Crémazie, Octave

Crémazie, Octave

(Joseph Octave Crémazie) (zhôzĕf` ôktäv` krāmäzē`), 1822–79, French Canadian poet, b. Quebec, considered the father of French Canadian poetry. With his brothers he was proprietor of a Quebec bookshop, the gathering place for a literary group that included such figures as F. X. GarneauGarneau, François Xavier
, 1809–66, French Canadian historian. He was educated at the Quebec seminary. He is remembered for his Histoire du Canada (3 vol., 1845–48; 2d ed.
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 and H. R. CasgrainCasgrain, Henri Raymond
, 1831–1904, French Canadian historian. He traveled widely in Europe, collecting documents relevant to Canadian history, and wrote enthusiastic histories, such as Légendes canadiennes (1861), Les Pionniers canadiens
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. He and his friends founded a monthly magazine, Les Soirées canadiennes, devoted to the perpetuation of French Canadian folklore. In 1855 his poem "Le Vieux Soldat canadien" appeared, bringing Crémazie instant fame. His subsequent poems, which show the influence of French romanticism, are filled with patriotic feeling. In 1862 the poet suffered business difficulties and fled to France, where he lived in poverty under an assumed name. He wrote a journal of the siege of Paris (1870) and died at Le Havre.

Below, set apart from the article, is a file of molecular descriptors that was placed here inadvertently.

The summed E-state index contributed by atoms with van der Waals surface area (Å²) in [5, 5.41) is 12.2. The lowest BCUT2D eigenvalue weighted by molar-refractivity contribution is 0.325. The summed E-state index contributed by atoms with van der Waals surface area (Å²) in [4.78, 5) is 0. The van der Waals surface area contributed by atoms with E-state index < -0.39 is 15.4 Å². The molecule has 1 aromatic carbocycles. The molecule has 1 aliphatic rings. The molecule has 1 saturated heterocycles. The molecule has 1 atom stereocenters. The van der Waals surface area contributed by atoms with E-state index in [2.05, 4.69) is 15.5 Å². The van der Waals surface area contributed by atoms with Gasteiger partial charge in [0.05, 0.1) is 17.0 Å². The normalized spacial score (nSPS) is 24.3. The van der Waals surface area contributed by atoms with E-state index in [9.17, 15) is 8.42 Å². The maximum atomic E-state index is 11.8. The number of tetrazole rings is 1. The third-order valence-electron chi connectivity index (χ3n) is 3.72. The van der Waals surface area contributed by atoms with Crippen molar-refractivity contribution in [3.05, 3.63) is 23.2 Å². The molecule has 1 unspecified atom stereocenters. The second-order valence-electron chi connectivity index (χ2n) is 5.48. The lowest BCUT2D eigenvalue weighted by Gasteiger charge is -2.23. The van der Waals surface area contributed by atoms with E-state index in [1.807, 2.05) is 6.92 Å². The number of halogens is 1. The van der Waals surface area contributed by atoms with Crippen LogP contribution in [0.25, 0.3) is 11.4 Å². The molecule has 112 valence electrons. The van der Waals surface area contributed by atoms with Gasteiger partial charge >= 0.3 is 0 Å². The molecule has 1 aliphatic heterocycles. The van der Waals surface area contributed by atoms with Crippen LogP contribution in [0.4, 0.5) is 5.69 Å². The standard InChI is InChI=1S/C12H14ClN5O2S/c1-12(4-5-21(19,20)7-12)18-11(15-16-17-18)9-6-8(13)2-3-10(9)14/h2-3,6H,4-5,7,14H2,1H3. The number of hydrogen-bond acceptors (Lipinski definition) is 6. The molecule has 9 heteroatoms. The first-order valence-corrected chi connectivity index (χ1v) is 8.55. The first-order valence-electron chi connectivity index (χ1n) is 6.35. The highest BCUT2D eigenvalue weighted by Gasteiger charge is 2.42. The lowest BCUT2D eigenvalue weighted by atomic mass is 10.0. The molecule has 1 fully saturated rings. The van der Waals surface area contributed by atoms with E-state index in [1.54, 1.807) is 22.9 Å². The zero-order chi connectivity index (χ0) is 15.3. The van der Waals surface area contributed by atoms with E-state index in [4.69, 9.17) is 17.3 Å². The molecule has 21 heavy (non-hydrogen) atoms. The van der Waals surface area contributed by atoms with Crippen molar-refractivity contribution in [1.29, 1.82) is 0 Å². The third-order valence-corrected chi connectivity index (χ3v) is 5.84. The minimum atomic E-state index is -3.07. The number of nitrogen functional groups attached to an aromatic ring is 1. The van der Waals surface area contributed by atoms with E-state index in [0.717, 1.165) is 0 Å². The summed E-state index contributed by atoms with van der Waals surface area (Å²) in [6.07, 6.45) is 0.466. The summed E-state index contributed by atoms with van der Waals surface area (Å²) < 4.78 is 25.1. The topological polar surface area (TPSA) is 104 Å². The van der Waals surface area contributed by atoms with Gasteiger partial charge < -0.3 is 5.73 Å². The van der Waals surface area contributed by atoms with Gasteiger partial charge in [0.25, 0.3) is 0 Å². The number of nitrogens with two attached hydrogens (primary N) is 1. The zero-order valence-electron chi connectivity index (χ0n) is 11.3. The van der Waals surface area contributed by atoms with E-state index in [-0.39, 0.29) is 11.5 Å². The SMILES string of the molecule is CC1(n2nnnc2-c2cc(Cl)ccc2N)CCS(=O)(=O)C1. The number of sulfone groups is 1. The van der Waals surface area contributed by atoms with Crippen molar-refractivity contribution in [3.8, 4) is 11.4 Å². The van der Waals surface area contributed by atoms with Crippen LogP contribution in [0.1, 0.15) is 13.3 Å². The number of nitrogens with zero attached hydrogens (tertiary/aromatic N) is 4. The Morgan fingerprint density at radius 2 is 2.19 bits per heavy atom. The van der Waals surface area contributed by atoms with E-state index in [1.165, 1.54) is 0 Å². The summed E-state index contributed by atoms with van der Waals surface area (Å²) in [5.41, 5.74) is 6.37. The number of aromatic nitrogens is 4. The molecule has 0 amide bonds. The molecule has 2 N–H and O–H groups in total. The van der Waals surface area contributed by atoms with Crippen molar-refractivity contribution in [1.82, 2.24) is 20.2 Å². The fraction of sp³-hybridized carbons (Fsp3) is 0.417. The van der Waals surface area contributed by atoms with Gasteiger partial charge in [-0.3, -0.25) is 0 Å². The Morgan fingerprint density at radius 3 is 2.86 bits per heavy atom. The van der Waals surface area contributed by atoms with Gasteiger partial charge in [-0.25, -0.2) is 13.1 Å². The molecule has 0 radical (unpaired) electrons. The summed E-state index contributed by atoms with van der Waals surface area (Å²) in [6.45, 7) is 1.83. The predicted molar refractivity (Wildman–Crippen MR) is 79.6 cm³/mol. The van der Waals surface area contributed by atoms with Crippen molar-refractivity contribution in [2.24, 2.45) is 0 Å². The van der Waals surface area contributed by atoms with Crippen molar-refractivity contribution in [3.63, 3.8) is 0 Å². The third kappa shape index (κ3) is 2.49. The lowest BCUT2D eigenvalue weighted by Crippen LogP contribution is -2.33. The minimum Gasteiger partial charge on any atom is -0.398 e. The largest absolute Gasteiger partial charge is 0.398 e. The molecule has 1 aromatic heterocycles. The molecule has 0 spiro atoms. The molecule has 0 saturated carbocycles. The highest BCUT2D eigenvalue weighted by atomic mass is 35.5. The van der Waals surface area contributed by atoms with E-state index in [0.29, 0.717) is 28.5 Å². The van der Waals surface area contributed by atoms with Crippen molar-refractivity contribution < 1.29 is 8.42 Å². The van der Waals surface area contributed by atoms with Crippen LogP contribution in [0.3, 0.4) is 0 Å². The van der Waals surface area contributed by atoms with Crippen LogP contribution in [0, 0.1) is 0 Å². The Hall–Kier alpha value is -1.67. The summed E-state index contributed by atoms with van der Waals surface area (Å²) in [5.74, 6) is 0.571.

Bibliography

See his Œuvres complètes (1883).

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